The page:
Much to the annoyance of other Christians (like John Bunyan), the early Friends placed a strong emphasis on the presence of Christ within. If Christ truly works within us, can we expect any limit to our transformation? In Barclay's words, "How far may he prevail in us while we are in this life?"
Barclay laments the fact that many Christians seem intent on limiting the power of Christ. They seem to believe that the power of Christ can only go so far. In Barclay's words, many people believe "it is impossible for a man, even the best of men, to be free of sin in this life" (we can assume that women carry a similar burden). From this perspective, we always fall short of the mark.
In fact, some are even more extreme in their pessimism. Some Christians have said "that the very best actions of the saints, their prayers, their worships, are impure and polluted."
Compared to this dismal view, Quakers are ecstatic optimists! As Barclay points out, why would God admonish us towards righteousness and perfect obedience if this state is impossible to obtain? Such a proposal makes God into the worst of tyrants. Barclay writes: "What is this but to attribute to God the height of injustice, to make him require his children to forsake sin, and yet not afford them sufficient means for so doing? Surely, this makes God more unrighteous than wicked men, who if (as Christ saith) their children require bread of them, will not give them a stone; or instead of fish, a serpent. But these men confess we ought to seek of God power to redeem us from sin, and yet they believe they are never to receive such a power; such prayers then cannot be in faith, but are all vain. Is this not to make God as unjust to his children as Pharaoh was to the Israelites, in requiring brick, and not giving them straw? But blessed be God, he deals not so with those that truly trust in him, and wait upon him..."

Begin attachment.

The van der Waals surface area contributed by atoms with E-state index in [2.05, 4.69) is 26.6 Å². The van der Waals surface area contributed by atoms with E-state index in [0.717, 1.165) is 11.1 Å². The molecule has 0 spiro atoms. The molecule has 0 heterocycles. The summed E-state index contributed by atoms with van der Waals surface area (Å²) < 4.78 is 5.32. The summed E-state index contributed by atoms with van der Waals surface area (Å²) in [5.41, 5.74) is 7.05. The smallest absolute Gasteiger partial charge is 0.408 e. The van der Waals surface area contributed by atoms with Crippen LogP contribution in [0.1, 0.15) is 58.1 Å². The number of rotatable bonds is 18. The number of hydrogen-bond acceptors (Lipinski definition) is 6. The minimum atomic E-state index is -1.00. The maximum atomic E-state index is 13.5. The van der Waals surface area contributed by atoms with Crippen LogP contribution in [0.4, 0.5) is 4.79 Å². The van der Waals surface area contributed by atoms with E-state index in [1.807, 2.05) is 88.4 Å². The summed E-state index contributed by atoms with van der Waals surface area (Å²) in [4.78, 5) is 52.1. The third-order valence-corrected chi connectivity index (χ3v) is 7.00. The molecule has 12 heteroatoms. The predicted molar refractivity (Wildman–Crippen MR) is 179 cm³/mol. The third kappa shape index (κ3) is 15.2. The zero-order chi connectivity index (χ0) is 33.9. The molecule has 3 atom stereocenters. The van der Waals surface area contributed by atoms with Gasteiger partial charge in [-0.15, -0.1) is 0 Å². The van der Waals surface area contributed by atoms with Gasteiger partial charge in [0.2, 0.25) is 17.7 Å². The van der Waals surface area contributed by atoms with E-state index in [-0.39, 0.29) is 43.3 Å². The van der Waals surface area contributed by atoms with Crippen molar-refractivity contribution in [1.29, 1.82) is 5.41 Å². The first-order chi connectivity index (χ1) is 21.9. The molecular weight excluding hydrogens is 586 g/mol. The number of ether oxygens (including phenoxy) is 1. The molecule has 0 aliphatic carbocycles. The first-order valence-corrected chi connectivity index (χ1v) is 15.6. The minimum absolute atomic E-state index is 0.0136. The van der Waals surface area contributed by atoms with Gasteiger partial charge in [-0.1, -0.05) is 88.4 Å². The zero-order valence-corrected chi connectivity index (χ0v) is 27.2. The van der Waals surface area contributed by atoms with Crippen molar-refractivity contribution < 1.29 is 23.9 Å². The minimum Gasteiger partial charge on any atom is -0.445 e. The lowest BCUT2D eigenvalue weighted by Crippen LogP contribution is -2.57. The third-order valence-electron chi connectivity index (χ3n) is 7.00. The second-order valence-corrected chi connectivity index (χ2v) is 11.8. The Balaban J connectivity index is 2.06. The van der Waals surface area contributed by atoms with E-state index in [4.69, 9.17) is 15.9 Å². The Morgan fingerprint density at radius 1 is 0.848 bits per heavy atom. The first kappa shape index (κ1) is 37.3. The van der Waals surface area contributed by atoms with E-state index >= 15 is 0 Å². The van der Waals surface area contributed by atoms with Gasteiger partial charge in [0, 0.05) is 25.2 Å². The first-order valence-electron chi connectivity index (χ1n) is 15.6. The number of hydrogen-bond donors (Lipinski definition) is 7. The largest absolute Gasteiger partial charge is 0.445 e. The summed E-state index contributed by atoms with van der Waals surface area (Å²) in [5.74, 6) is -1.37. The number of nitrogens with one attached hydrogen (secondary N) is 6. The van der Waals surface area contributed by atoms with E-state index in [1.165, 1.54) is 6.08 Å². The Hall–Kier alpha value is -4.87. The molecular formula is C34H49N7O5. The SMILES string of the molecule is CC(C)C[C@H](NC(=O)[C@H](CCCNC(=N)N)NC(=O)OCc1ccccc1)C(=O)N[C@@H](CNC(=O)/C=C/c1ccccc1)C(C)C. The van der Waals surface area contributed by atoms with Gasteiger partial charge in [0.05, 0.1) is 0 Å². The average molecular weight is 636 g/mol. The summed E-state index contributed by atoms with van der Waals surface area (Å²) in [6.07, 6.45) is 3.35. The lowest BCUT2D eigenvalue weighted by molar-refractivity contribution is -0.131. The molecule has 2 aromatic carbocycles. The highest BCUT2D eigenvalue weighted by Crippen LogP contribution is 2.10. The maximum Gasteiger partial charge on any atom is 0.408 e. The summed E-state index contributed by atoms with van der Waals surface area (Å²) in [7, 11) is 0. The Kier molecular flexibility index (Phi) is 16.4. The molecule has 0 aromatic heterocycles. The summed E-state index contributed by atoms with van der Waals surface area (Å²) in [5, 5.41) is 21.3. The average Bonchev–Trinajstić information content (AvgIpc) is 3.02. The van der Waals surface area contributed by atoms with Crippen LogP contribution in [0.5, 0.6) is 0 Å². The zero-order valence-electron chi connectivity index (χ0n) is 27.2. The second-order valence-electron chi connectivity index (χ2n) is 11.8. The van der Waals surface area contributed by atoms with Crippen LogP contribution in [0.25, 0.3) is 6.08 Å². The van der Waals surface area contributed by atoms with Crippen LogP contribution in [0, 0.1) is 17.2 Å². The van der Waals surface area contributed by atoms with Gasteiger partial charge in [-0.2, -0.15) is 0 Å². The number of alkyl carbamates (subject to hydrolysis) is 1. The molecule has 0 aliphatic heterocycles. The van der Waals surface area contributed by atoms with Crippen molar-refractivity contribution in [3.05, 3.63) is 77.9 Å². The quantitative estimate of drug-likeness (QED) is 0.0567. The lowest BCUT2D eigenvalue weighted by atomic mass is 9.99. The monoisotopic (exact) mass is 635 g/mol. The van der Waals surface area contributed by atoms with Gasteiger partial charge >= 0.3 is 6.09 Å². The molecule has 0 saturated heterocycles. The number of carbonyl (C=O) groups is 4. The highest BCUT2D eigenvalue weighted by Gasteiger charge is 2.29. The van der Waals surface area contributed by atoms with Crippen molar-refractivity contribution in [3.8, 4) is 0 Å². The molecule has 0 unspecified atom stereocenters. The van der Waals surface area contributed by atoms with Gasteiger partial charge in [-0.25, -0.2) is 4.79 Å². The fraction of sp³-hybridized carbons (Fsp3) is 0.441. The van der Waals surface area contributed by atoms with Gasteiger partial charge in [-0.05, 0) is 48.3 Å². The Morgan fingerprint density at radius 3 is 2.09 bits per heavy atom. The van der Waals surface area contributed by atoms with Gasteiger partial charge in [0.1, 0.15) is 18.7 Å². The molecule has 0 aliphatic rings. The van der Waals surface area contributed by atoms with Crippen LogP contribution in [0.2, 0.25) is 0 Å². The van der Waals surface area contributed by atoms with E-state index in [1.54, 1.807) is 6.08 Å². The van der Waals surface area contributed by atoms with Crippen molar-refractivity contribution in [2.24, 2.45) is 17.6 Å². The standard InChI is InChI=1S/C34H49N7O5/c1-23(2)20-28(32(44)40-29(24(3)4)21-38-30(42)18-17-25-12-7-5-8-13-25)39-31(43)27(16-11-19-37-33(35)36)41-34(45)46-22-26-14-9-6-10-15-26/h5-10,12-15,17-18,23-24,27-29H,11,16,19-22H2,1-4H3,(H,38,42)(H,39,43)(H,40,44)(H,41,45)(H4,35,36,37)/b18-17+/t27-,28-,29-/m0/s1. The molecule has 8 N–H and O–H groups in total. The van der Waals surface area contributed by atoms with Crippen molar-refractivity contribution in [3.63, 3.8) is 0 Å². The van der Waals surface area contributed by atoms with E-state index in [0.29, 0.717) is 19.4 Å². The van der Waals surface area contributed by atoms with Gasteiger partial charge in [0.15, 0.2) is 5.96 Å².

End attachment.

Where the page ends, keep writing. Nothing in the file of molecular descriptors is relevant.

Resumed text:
Typically, those Christians who feel pessimistic about God's ability to transform us completely build their arguments upon certain passages of Scripture. For example, in I John 1:8, the apostle says forcefully, “If we say we have no sin, we deceive ourselves and the truth is not in us.”
However, the very next verse proclaims the amazing power of transformation. The very next verse says that we may be purified from all unrighteousness: "...God is faithful to forgive us our sins and cleanse us from all unrighteousness." Clearly, the universality of sin does not prohibit our transformation.
As Barclay sees it, there may remain "a seed of sin" within us. There may always be an inclination within us to separate ourselves from God, to separate ourselves from authentic community, to be cut off from our true selves and from creation. However, these inclinations can be overcome by the Spirit of Christ active and living within us.
Those who habitually follow Christ may lay other habits aside. We may learn to live in perfect obedience.
Interestingly, Barclay does not point to himself as an example. Barclay says that such perfection has eluded him. Indeed, who would want to step forward as the model of perfection? Even if our faults are not obvious to ourselves, they seldom escape the attention of those around us! Most likely, anyone claiming perfection would find a crowd of witnesses eager to argue the contrary.
Even though there are few models of perfection around us, we ourselves must strive towards this goal. Scripture makes this demand of us ("Be perfect as your Father in heaven is perfect") and we must not lose this hope.
We must strive for complete surrender, always expecting God to draw us closer to God's self. In fact, Barclay makes it clear that even the "perfect" need further growth.
For Barclay, the "perfect" must continue growing because perfection is contextual. Perfection means being in step with God. In other words, what is perfect today will not be perfect tomorrow -- because by tomorrow God will be further down the path. The expectations of today are not the expectations of tomorrow (a perfect acorn is not a perfect oak tree).
It's helpful to think of perfection in this sense as "perfect obedience," Because "obedience" implies the fluidity of a relationship. Barclay illustrates this principle by pointing to the parable of the Talents: "He that improved his two talents so as to make four of them, perfected his work, and was so accepted of his Lord as to be called a good and faithful servant, nothing less than he that made his five ten."
Perfection is not found in the outward appearances, but in obedience to the inward promptings of the Lord.
Friends are optimistic about God's ability to transform us. We proclaim that God can transform us so completely -- so perfectly -- that we may come to respond to God's leadings with perfect obedience.
Here are a few questions:
1. Do you think "perfect obedience" is a reasonable goal?
2. What does it mean to follow Christ, habitually?
3. What do you think God requires of us? What do you think God would like from us?
Continue reading Proposition Ten (pt. 1)